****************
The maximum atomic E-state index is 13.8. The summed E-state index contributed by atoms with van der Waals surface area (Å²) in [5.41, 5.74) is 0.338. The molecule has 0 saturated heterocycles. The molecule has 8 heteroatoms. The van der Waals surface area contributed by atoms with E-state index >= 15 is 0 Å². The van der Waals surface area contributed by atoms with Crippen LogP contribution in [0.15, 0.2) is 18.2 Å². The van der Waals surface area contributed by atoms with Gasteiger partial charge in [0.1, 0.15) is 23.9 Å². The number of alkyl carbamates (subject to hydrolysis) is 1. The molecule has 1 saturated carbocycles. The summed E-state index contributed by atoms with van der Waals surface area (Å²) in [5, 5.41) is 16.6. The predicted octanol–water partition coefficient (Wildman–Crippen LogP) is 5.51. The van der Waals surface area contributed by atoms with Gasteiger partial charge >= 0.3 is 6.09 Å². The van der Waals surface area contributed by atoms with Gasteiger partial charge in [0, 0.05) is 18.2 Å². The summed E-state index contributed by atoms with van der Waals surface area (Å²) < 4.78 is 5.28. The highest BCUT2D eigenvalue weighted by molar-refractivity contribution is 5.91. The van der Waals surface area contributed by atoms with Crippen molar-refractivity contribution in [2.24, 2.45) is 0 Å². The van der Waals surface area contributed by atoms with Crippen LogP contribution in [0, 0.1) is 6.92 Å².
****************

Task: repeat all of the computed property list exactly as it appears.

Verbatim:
The maximum atomic E-state index is 13.8. The summed E-state index contributed by atoms with van der Waals surface area (Å²) in [5.41, 5.74) is 0.338. The molecule has 0 saturated heterocycles. The molecule has 8 heteroatoms. The van der Waals surface area contributed by atoms with E-state index >= 15 is 0 Å². The van der Waals surface area contributed by atoms with Crippen LogP contribution in [0.15, 0.2) is 18.2 Å². The van der Waals surface area contributed by atoms with Gasteiger partial charge in [0.1, 0.15) is 23.9 Å². The number of alkyl carbamates (subject to hydrolysis) is 1. The molecule has 1 saturated carbocycles. The summed E-state index contributed by atoms with van der Waals surface area (Å²) in [5, 5.41) is 16.6. The predicted octanol–water partition coefficient (Wildman–Crippen LogP) is 5.51. The van der Waals surface area contributed by atoms with Gasteiger partial charge >= 0.3 is 6.09 Å². The van der Waals surface area contributed by atoms with Gasteiger partial charge in [0, 0.05) is 18.2 Å². The summed E-state index contributed by atoms with van der Waals surface area (Å²) < 4.78 is 5.28. The highest BCUT2D eigenvalue weighted by molar-refractivity contribution is 5.91. The van der Waals surface area contributed by atoms with Crippen molar-refractivity contribution in [2.24, 2.45) is 0 Å². The van der Waals surface area contributed by atoms with Crippen LogP contribution in [0, 0.1) is 6.92 Å².